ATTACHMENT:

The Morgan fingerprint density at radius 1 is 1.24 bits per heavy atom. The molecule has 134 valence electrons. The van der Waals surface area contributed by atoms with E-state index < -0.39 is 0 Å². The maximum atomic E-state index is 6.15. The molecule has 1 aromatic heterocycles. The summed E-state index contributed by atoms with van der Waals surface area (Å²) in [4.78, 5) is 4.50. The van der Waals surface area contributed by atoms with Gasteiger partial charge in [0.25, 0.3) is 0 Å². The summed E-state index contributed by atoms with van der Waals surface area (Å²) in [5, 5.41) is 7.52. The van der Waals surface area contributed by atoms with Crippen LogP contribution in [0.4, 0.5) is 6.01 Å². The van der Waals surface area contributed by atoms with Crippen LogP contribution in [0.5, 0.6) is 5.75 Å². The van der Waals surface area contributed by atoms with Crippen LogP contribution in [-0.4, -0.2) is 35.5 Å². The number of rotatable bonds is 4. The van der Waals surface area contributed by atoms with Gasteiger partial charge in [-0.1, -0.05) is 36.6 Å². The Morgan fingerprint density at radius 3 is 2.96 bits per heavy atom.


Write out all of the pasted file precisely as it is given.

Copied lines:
The Morgan fingerprint density at radius 1 is 1.24 bits per heavy atom. The molecule has 134 valence electrons. The van der Waals surface area contributed by atoms with E-state index < -0.39 is 0 Å². The maximum atomic E-state index is 6.15. The molecule has 1 aromatic heterocycles. The summed E-state index contributed by atoms with van der Waals surface area (Å²) in [4.78, 5) is 4.50. The van der Waals surface area contributed by atoms with Gasteiger partial charge in [0.25, 0.3) is 0 Å². The summed E-state index contributed by atoms with van der Waals surface area (Å²) in [5, 5.41) is 7.52. The van der Waals surface area contributed by atoms with Crippen LogP contribution in [0.4, 0.5) is 6.01 Å². The van der Waals surface area contributed by atoms with Crippen LogP contribution in [0.5, 0.6) is 5.75 Å². The van der Waals surface area contributed by atoms with Crippen LogP contribution in [-0.4, -0.2) is 35.5 Å². The number of rotatable bonds is 4. The van der Waals surface area contributed by atoms with Gasteiger partial charge in [-0.1, -0.05) is 36.6 Å². The Morgan fingerprint density at radius 3 is 2.96 bits per heavy atom.